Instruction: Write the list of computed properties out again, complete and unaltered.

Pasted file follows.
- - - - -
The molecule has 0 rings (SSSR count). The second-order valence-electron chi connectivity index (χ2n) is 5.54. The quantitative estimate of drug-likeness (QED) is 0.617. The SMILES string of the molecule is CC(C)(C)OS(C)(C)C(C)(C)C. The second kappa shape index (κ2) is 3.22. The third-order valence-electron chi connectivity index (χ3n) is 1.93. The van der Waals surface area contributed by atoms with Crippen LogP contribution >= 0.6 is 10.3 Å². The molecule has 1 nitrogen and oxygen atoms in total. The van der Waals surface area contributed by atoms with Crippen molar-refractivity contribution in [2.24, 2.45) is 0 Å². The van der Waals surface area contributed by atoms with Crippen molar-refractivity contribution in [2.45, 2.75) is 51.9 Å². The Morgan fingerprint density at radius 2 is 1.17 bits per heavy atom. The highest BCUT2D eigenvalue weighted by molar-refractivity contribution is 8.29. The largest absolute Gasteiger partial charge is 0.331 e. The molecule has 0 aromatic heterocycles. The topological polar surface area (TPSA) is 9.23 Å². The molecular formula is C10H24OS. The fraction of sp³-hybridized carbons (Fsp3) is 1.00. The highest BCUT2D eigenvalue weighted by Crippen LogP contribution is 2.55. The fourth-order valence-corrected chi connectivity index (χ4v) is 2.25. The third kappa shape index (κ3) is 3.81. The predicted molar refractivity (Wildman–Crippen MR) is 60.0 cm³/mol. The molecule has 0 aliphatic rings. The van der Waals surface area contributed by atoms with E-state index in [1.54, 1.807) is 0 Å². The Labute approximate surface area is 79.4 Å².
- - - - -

The molecule has 0 rings (SSSR count). The second-order valence-electron chi connectivity index (χ2n) is 5.54. The quantitative estimate of drug-likeness (QED) is 0.617. The SMILES string of the molecule is CC(C)(C)OS(C)(C)C(C)(C)C. The second kappa shape index (κ2) is 3.22. The third-order valence-electron chi connectivity index (χ3n) is 1.93. The van der Waals surface area contributed by atoms with Crippen LogP contribution >= 0.6 is 10.3 Å². The molecule has 1 nitrogen and oxygen atoms in total. The van der Waals surface area contributed by atoms with Crippen molar-refractivity contribution in [2.24, 2.45) is 0 Å². The van der Waals surface area contributed by atoms with Crippen molar-refractivity contribution in [2.45, 2.75) is 51.9 Å². The Morgan fingerprint density at radius 2 is 1.17 bits per heavy atom. The highest BCUT2D eigenvalue weighted by molar-refractivity contribution is 8.29. The largest absolute Gasteiger partial charge is 0.331 e. The molecule has 0 aromatic heterocycles. The topological polar surface area (TPSA) is 9.23 Å². The molecular formula is C10H24OS. The fraction of sp³-hybridized carbons (Fsp3) is 1.00. The highest BCUT2D eigenvalue weighted by Crippen LogP contribution is 2.55. The fourth-order valence-corrected chi connectivity index (χ4v) is 2.25. The third kappa shape index (κ3) is 3.81. The predicted molar refractivity (Wildman–Crippen MR) is 60.0 cm³/mol. The molecule has 0 aliphatic rings. The van der Waals surface area contributed by atoms with E-state index in [1.54, 1.807) is 0 Å². The Labute approximate surface area is 79.4 Å².